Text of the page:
President Reagan declared Thursday that it is "high time" for a U.S.-Soviet summit meeting and pledged not to deploy new U.S. strategic weapons in coming months in a way that might jeopardize chances for success at the arms control talks in Geneva.
Discussing the scheduled deployment of a new Trident submarine that could push the U.S. nuclear arsenal into violation of the second strategic arms limitation treaty, Reagan said: "I can assure you we're not going to do anything that's going to undercut the negotiations that are going on (in Geneva). We're hopeful that for the first time we really have an opportunity to get a reduction of missiles."
While stopping short of a pledge to cut back U.S. strategic weapons to stay within the SALT II agreement, the President appeared to hold out to Moscow the possibility of such a cutback if there is progress in Geneva.
Soviet Violations Cited
Reagan's expression of restraint, which came during his third news conference since the beginning of his second term in January, contrasted with recent calls by some conservatives for the United States to meet alleged Soviet violations of SALT II agreements by pushing this country's own strategic forces above the limits.
Discussing his invitation to Soviet leader Mikhail S. Gorbachev for a summit meeting, Reagan said he believes there is a "good chance" such a meeting will take place. Reagan is the first American President since World War II who has not met with his Soviet counterpart.
He said his recent invitation to Gorbachev, contained in a letter hand-delivered by Vice President George Bush last week when he attended the funeral of Soviet President Konstantin U. Chernenko in Moscow, "was extended for whenever he found it convenient."
Although Gorbachev so far has not replied to the invitation, Reagan said he does not feel he has been rebuffed and pointed out that the new Kremlin leader has been in office only a short time.
The decision on what to do about the SALT II ceiling must be made sometime next fall, when the submarine Alaska, equipped with 24 Trident ballistic missiles, is scheduled to begin sea trials.
Under SALT II, which has never been ratified by the Senate but which has been honored voluntarily by the United States since it was negotiated under President Jimmy Carter, both this country and the Soviet Union are limited to 1,200 multi-warhead missiles.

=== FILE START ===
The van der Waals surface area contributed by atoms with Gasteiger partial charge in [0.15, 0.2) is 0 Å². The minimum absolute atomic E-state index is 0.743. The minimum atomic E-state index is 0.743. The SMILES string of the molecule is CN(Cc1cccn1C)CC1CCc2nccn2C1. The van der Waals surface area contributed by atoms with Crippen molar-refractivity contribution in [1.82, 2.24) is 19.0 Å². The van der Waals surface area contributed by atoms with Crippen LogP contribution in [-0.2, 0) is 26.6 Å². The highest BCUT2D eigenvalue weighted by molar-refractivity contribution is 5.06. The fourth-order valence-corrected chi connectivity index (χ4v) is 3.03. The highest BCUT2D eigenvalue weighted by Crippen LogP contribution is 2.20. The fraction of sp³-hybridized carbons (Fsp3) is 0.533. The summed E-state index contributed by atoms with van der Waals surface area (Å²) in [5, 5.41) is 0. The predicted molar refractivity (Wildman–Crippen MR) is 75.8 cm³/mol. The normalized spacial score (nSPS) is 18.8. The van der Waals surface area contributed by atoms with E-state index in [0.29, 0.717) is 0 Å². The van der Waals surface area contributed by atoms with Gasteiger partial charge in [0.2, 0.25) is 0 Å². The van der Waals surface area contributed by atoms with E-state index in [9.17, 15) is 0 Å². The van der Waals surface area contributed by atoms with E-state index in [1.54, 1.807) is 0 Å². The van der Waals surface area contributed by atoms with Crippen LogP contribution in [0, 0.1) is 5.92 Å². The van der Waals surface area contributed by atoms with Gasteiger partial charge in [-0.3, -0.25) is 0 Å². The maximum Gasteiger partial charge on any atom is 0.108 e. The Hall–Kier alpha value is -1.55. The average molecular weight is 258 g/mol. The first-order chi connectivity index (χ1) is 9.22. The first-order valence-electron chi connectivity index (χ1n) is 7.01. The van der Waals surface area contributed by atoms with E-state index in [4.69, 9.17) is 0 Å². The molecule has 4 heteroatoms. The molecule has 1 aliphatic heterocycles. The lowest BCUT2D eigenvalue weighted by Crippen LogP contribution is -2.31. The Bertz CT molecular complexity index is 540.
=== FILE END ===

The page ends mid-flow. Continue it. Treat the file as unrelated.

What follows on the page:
The Alaska's missiles would push the United States over that limit, unless other missiles were retired. As he has done before, Reagan indicated Thursday that he is deferring a decision on what course to pursue.
But his comments about not jeopardizing the Geneva talks suggested that, despite U.S. charges that the Soviets have violated arms control agreements, he will show restraint if the arms talks remain on track.
No Need to Intervene
On other issues, Reagan:
--Said there is no need for the federal government to intervene in the crisis involving 71 privately insured savings and loan institutions in Ohio.
--Refused to compromise on his proposed defense buildup or to accept cuts in Social Security benefits in the interest of trimming budget deficits.
--Insisted he foresees no direct U.S. role in Mideast peace negotiations, despite increasing calls from Arab leaders for a more active American role.
The President took issue with the suggestion that the United States is following a policy of "disengagement" from Mideast diplomacy and praised Egyptian President Hosni Mubarak for "pushing ahead" with renewed peace efforts.
But he said he sees no direct U.S. role in any Mideast peace talks, at least "not the direct role in sitting at the table and negotiating. . . . That's none of our business." Direct negotiations, Reagan said, must be conducted "between the Arab states and Israel."
The President said the United States will stick to its refusal to deal with the Palestine Liberation Organization unless the PLO affirms Israel's right to exist within agreed-on borders. But, he said, the United States would find other representatives of the Palestinian people welcome at negotiations.